St. Hermas―One of the First Christians of Rome

Some sources say that the biblical Hermas is the same who wrote The Shepherd

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Greet Asyncritus, Phlegon, Hermes, Patrobas, Hermas, and the brothers who are with them. ―Romans 16:14

Romans 16:14 is one verse among many found toward the end of the Epistle that contains the names of various Christians who were living in Rome when Paul wrote the letter (approximately AD 56–58). Very little is known with certainty about Hermas, but it is evident that when the letter was sent, Hermas and many others in Rome had somehow already learned about the life of Christ and were practicing the new Faith there.

Romans 16:14 shows that Hermas was somehow connected to a certain group of people, four of them named specifically: Asyncritus and Phlegon (April 8), Hermes, and Patrobas as well as some unspecified “brothers.” Romans 16:14 (the only Bible verse containing Hermas’s name) gives reason to consider that perhaps this particular cluster of Roman Christians would gather together for worship and fellowship or were possibly all connected to a house church together.

It is thought-provoking to imagine Hermas being among a group of Christians in Rome when Paul’s letter arrived―what surprise he may have felt when he saw his own name listed within the greetings found in the 16th chapter. How he and his friends must have pored over Paul’s words several times, making every effort to absorb all that the great evangelist wrote of, probably through discussion, contemplation and prayer.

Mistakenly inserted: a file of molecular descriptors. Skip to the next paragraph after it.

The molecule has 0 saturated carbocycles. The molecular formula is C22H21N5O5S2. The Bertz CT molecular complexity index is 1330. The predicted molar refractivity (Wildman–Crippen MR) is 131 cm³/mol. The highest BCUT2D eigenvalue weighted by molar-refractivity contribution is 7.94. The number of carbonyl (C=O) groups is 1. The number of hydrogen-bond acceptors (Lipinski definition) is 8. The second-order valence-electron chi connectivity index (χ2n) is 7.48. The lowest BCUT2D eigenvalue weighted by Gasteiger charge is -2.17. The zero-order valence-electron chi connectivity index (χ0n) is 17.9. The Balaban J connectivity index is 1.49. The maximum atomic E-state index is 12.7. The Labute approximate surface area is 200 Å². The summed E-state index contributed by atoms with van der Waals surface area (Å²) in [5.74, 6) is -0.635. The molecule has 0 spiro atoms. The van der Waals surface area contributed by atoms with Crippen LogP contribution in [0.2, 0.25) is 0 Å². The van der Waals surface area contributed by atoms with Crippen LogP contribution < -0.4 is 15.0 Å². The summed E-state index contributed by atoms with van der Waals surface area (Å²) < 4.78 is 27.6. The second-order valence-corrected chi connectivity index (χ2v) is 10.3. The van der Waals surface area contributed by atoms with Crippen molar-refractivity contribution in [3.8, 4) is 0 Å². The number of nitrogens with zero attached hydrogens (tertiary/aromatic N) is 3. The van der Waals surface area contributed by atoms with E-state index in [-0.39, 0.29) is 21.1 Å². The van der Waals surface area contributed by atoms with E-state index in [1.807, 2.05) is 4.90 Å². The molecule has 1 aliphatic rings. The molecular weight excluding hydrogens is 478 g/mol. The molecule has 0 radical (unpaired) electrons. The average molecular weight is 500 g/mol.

Not many years later, it seems plausible that perhaps Hermas was a part of the group who greeted Paul when he arrived in Rome in chains or as one who sometimes visited Paul during his house arrest there.

It has been written that Hermas was one of the 72 followers mentioned in Luke 10 that Jesus sent out to preach. Some sources insist that this Hermas is the same who wrote The Shepherd of Hermas, an ancient Christian writing that was read and appreciated by many but did not make it into the finalized form of the Bible. He is sometimes identified as a former slave and as the brother of Pope Pius I of the mid-second century (quite a stretch if he was indeed one of Christ’s 72 followers). Other sources claim that Hermas was a bishop of Philippi and ultimately martyred.

 

Six Days of Bible Journaling with St. Hermas

Some might say that St. Hermas could be a patron saint for those who live in obscurity—for so little is known about this holy biblical Christian. It really takes some effort to tap into this saint—but, by trying to put your imagination into first-century Rome, pondering the passages below, maybe reading a few footnotes, or writing down some reflections, you might feel a stronger connection to this early Roman holy one. St. Hermas happens to share a feast day with the Old Testament Prophet, St. Isaiah on May 9.

  • Day 1) Romans 1:7
  • Day 2) Romans 16:14
  • Day 3) Acts 28:14b–16
  • Day 4) Acts 28:30–31
  • Day 5) Luke 10:1–12
  • Day 6) Luke 10:17–20